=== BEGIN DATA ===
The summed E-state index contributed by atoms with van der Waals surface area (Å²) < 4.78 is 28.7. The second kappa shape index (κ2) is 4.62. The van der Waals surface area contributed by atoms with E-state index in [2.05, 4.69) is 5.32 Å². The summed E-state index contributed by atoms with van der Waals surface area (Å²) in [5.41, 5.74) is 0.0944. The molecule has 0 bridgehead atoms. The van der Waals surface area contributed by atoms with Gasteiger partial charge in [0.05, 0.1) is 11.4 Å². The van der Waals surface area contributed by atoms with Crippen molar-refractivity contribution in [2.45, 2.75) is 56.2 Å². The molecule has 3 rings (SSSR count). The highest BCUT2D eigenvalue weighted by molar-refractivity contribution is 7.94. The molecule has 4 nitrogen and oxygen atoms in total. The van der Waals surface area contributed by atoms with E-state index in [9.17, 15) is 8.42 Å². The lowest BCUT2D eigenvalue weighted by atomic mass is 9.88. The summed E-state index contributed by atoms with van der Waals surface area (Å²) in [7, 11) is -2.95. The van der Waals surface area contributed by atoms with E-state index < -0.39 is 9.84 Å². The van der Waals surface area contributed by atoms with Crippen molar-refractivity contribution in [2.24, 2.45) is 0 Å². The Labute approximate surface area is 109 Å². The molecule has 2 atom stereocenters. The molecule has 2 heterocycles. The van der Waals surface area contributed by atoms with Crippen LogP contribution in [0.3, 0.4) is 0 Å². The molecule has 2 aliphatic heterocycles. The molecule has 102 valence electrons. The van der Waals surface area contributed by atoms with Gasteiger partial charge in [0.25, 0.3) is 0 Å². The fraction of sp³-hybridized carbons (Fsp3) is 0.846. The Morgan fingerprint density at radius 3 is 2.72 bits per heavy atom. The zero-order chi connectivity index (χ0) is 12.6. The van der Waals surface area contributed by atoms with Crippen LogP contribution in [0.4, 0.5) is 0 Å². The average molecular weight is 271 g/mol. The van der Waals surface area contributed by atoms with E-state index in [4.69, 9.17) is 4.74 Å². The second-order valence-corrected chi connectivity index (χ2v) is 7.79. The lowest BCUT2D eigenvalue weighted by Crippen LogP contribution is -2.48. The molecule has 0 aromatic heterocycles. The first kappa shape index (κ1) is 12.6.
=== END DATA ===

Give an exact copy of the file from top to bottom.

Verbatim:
The summed E-state index contributed by atoms with van der Waals surface area (Å²) < 4.78 is 28.7. The second kappa shape index (κ2) is 4.62. The van der Waals surface area contributed by atoms with E-state index in [2.05, 4.69) is 5.32 Å². The summed E-state index contributed by atoms with van der Waals surface area (Å²) in [5.41, 5.74) is 0.0944. The molecule has 0 bridgehead atoms. The van der Waals surface area contributed by atoms with Gasteiger partial charge in [0.05, 0.1) is 11.4 Å². The van der Waals surface area contributed by atoms with Crippen molar-refractivity contribution in [2.45, 2.75) is 56.2 Å². The molecule has 3 rings (SSSR count). The highest BCUT2D eigenvalue weighted by molar-refractivity contribution is 7.94. The molecule has 4 nitrogen and oxygen atoms in total. The van der Waals surface area contributed by atoms with E-state index in [9.17, 15) is 8.42 Å². The lowest BCUT2D eigenvalue weighted by atomic mass is 9.88. The summed E-state index contributed by atoms with van der Waals surface area (Å²) in [7, 11) is -2.95. The van der Waals surface area contributed by atoms with E-state index < -0.39 is 9.84 Å². The van der Waals surface area contributed by atoms with Crippen molar-refractivity contribution in [2.24, 2.45) is 0 Å². The Labute approximate surface area is 109 Å². The molecule has 2 atom stereocenters. The molecule has 2 heterocycles. The van der Waals surface area contributed by atoms with Crippen LogP contribution in [0.3, 0.4) is 0 Å². The molecule has 2 aliphatic heterocycles. The molecule has 102 valence electrons. The van der Waals surface area contributed by atoms with Gasteiger partial charge in [0.25, 0.3) is 0 Å². The fraction of sp³-hybridized carbons (Fsp3) is 0.846. The Morgan fingerprint density at radius 3 is 2.72 bits per heavy atom. The zero-order chi connectivity index (χ0) is 12.6. The van der Waals surface area contributed by atoms with Crippen LogP contribution in [0.4, 0.5) is 0 Å². The average molecular weight is 271 g/mol. The van der Waals surface area contributed by atoms with E-state index in [4.69, 9.17) is 4.74 Å². The second-order valence-corrected chi connectivity index (χ2v) is 7.79. The lowest BCUT2D eigenvalue weighted by Crippen LogP contribution is -2.48. The molecule has 0 aromatic heterocycles. The first kappa shape index (κ1) is 12.6.